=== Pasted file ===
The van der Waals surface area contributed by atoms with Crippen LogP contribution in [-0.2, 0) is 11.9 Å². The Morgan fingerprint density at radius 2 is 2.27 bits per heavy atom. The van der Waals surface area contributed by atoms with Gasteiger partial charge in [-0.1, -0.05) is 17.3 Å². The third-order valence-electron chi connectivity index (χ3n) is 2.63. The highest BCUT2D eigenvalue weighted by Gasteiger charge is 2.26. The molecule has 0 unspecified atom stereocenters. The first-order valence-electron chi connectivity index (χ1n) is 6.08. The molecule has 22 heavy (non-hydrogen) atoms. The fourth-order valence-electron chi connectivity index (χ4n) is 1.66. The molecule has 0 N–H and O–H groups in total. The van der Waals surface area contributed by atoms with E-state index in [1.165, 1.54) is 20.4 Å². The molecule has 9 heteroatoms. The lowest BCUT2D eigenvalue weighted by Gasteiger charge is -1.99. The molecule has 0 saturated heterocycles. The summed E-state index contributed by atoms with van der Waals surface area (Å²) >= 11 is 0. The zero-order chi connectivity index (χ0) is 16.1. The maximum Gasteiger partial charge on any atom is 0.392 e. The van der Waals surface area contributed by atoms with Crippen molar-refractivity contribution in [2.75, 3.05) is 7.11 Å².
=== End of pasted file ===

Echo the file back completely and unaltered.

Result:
The van der Waals surface area contributed by atoms with Crippen LogP contribution in [-0.2, 0) is 11.9 Å². The Morgan fingerprint density at radius 2 is 2.27 bits per heavy atom. The van der Waals surface area contributed by atoms with Gasteiger partial charge in [-0.1, -0.05) is 17.3 Å². The third-order valence-electron chi connectivity index (χ3n) is 2.63. The highest BCUT2D eigenvalue weighted by Gasteiger charge is 2.26. The molecule has 0 unspecified atom stereocenters. The first-order valence-electron chi connectivity index (χ1n) is 6.08. The molecule has 22 heavy (non-hydrogen) atoms. The fourth-order valence-electron chi connectivity index (χ4n) is 1.66. The molecule has 0 N–H and O–H groups in total. The van der Waals surface area contributed by atoms with E-state index in [1.165, 1.54) is 20.4 Å². The molecule has 9 heteroatoms. The lowest BCUT2D eigenvalue weighted by Gasteiger charge is -1.99. The molecule has 0 saturated heterocycles. The summed E-state index contributed by atoms with van der Waals surface area (Å²) >= 11 is 0. The zero-order chi connectivity index (χ0) is 16.1. The maximum Gasteiger partial charge on any atom is 0.392 e. The van der Waals surface area contributed by atoms with Crippen molar-refractivity contribution in [2.75, 3.05) is 7.11 Å².